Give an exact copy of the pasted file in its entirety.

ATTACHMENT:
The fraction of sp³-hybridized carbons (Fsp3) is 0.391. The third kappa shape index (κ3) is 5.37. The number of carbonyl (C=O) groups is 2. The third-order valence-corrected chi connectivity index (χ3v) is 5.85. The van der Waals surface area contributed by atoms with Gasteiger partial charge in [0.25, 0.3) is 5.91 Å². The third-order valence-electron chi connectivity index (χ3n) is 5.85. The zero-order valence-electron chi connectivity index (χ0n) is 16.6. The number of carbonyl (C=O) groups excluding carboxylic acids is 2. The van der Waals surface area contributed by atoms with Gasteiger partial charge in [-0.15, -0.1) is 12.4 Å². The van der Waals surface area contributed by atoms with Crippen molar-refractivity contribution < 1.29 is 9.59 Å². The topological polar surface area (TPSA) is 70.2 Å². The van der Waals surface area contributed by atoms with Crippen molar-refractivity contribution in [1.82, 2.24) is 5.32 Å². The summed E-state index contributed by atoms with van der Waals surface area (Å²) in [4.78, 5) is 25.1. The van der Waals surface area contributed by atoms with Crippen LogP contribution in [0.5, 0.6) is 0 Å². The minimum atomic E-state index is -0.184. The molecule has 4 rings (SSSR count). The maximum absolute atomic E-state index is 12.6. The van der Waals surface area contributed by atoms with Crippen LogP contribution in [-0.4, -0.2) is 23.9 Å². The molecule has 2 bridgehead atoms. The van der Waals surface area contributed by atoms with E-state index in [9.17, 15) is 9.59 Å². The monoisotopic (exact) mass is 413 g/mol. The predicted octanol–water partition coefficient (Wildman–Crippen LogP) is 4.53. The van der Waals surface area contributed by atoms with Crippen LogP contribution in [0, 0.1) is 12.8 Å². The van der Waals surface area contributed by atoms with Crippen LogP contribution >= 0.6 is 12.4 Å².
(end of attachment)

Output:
The fraction of sp³-hybridized carbons (Fsp3) is 0.391. The third kappa shape index (κ3) is 5.37. The number of carbonyl (C=O) groups is 2. The third-order valence-corrected chi connectivity index (χ3v) is 5.85. The van der Waals surface area contributed by atoms with Gasteiger partial charge in [0.25, 0.3) is 5.91 Å². The third-order valence-electron chi connectivity index (χ3n) is 5.85. The zero-order valence-electron chi connectivity index (χ0n) is 16.6. The number of carbonyl (C=O) groups excluding carboxylic acids is 2. The van der Waals surface area contributed by atoms with Gasteiger partial charge in [-0.15, -0.1) is 12.4 Å². The van der Waals surface area contributed by atoms with Crippen molar-refractivity contribution < 1.29 is 9.59 Å². The topological polar surface area (TPSA) is 70.2 Å². The van der Waals surface area contributed by atoms with Crippen molar-refractivity contribution in [1.82, 2.24) is 5.32 Å². The summed E-state index contributed by atoms with van der Waals surface area (Å²) in [4.78, 5) is 25.1. The van der Waals surface area contributed by atoms with Crippen LogP contribution in [0.5, 0.6) is 0 Å². The minimum atomic E-state index is -0.184. The molecule has 4 rings (SSSR count). The maximum absolute atomic E-state index is 12.6. The van der Waals surface area contributed by atoms with Crippen LogP contribution in [-0.4, -0.2) is 23.9 Å². The molecule has 2 bridgehead atoms. The van der Waals surface area contributed by atoms with E-state index in [9.17, 15) is 9.59 Å². The monoisotopic (exact) mass is 413 g/mol. The predicted octanol–water partition coefficient (Wildman–Crippen LogP) is 4.53. The van der Waals surface area contributed by atoms with Crippen LogP contribution in [0, 0.1) is 12.8 Å². The van der Waals surface area contributed by atoms with Crippen LogP contribution >= 0.6 is 12.4 Å².